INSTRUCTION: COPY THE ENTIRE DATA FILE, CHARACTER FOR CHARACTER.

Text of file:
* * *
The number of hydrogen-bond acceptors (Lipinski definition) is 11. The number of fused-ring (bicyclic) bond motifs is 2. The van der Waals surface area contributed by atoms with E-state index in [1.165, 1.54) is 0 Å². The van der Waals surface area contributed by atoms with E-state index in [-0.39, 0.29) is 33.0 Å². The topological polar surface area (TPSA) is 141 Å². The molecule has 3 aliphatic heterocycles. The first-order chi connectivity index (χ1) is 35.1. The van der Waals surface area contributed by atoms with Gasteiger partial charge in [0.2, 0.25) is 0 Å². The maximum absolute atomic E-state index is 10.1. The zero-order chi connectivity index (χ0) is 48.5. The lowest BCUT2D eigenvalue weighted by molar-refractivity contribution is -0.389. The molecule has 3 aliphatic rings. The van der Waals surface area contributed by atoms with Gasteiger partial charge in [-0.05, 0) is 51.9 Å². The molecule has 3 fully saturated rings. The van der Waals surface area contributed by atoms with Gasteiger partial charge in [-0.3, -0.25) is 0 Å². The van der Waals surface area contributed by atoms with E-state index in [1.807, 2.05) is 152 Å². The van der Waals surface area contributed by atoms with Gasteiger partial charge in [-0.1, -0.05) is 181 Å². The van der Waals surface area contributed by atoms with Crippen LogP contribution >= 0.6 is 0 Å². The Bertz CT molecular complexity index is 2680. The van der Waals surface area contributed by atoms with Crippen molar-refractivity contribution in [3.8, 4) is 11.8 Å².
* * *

The number of hydrogen-bond acceptors (Lipinski definition) is 11. The number of fused-ring (bicyclic) bond motifs is 2. The van der Waals surface area contributed by atoms with E-state index in [1.165, 1.54) is 0 Å². The van der Waals surface area contributed by atoms with E-state index in [-0.39, 0.29) is 33.0 Å². The topological polar surface area (TPSA) is 141 Å². The molecule has 3 aliphatic heterocycles. The first-order chi connectivity index (χ1) is 35.1. The van der Waals surface area contributed by atoms with Gasteiger partial charge in [0.2, 0.25) is 0 Å². The maximum absolute atomic E-state index is 10.1. The zero-order chi connectivity index (χ0) is 48.5. The lowest BCUT2D eigenvalue weighted by molar-refractivity contribution is -0.389. The molecule has 3 aliphatic rings. The van der Waals surface area contributed by atoms with Gasteiger partial charge in [-0.05, 0) is 51.9 Å². The molecule has 3 fully saturated rings. The van der Waals surface area contributed by atoms with Gasteiger partial charge in [-0.3, -0.25) is 0 Å². The van der Waals surface area contributed by atoms with E-state index in [1.807, 2.05) is 152 Å². The van der Waals surface area contributed by atoms with Gasteiger partial charge in [-0.1, -0.05) is 181 Å². The van der Waals surface area contributed by atoms with Crippen LogP contribution >= 0.6 is 0 Å². The Bertz CT molecular complexity index is 2680. The van der Waals surface area contributed by atoms with Crippen molar-refractivity contribution in [3.8, 4) is 11.8 Å².